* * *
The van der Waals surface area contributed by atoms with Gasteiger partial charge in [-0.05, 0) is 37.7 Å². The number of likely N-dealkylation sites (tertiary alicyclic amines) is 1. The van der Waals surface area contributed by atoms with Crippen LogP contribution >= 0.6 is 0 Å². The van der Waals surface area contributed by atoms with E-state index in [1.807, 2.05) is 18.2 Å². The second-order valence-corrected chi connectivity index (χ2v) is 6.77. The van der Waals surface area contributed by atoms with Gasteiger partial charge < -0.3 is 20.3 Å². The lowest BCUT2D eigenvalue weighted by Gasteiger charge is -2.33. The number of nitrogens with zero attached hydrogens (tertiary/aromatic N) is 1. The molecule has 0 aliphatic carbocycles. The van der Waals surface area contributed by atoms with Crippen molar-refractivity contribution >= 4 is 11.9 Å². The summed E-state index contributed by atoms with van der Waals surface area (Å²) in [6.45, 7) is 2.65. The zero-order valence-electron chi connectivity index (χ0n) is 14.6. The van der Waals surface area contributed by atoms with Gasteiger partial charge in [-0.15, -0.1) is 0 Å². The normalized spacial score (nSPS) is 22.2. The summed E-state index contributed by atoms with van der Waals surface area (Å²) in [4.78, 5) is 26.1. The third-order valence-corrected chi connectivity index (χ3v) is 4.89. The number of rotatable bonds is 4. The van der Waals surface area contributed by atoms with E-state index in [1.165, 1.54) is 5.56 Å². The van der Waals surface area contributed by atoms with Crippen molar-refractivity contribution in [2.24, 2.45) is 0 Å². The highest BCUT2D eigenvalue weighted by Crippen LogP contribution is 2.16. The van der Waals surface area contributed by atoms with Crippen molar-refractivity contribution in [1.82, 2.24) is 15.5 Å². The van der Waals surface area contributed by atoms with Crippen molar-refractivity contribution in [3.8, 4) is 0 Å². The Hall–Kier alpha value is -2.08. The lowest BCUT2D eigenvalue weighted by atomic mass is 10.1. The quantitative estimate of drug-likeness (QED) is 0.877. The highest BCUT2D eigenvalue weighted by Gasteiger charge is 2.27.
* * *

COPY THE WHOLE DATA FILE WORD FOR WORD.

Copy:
The van der Waals surface area contributed by atoms with Gasteiger partial charge in [-0.05, 0) is 37.7 Å². The number of likely N-dealkylation sites (tertiary alicyclic amines) is 1. The van der Waals surface area contributed by atoms with Crippen LogP contribution >= 0.6 is 0 Å². The van der Waals surface area contributed by atoms with E-state index in [1.807, 2.05) is 18.2 Å². The second-order valence-corrected chi connectivity index (χ2v) is 6.77. The van der Waals surface area contributed by atoms with Gasteiger partial charge < -0.3 is 20.3 Å². The lowest BCUT2D eigenvalue weighted by Gasteiger charge is -2.33. The number of nitrogens with zero attached hydrogens (tertiary/aromatic N) is 1. The molecule has 0 aliphatic carbocycles. The van der Waals surface area contributed by atoms with Crippen molar-refractivity contribution >= 4 is 11.9 Å². The summed E-state index contributed by atoms with van der Waals surface area (Å²) in [6.45, 7) is 2.65. The zero-order valence-electron chi connectivity index (χ0n) is 14.6. The van der Waals surface area contributed by atoms with Gasteiger partial charge in [-0.15, -0.1) is 0 Å². The normalized spacial score (nSPS) is 22.2. The summed E-state index contributed by atoms with van der Waals surface area (Å²) in [4.78, 5) is 26.1. The third-order valence-corrected chi connectivity index (χ3v) is 4.89. The number of rotatable bonds is 4. The van der Waals surface area contributed by atoms with E-state index in [1.165, 1.54) is 5.56 Å². The van der Waals surface area contributed by atoms with Crippen molar-refractivity contribution in [2.24, 2.45) is 0 Å². The highest BCUT2D eigenvalue weighted by Crippen LogP contribution is 2.16. The van der Waals surface area contributed by atoms with Crippen molar-refractivity contribution in [1.82, 2.24) is 15.5 Å². The van der Waals surface area contributed by atoms with Crippen molar-refractivity contribution in [3.8, 4) is 0 Å². The Hall–Kier alpha value is -2.08. The lowest BCUT2D eigenvalue weighted by atomic mass is 10.1. The quantitative estimate of drug-likeness (QED) is 0.877. The highest BCUT2D eigenvalue weighted by Gasteiger charge is 2.27.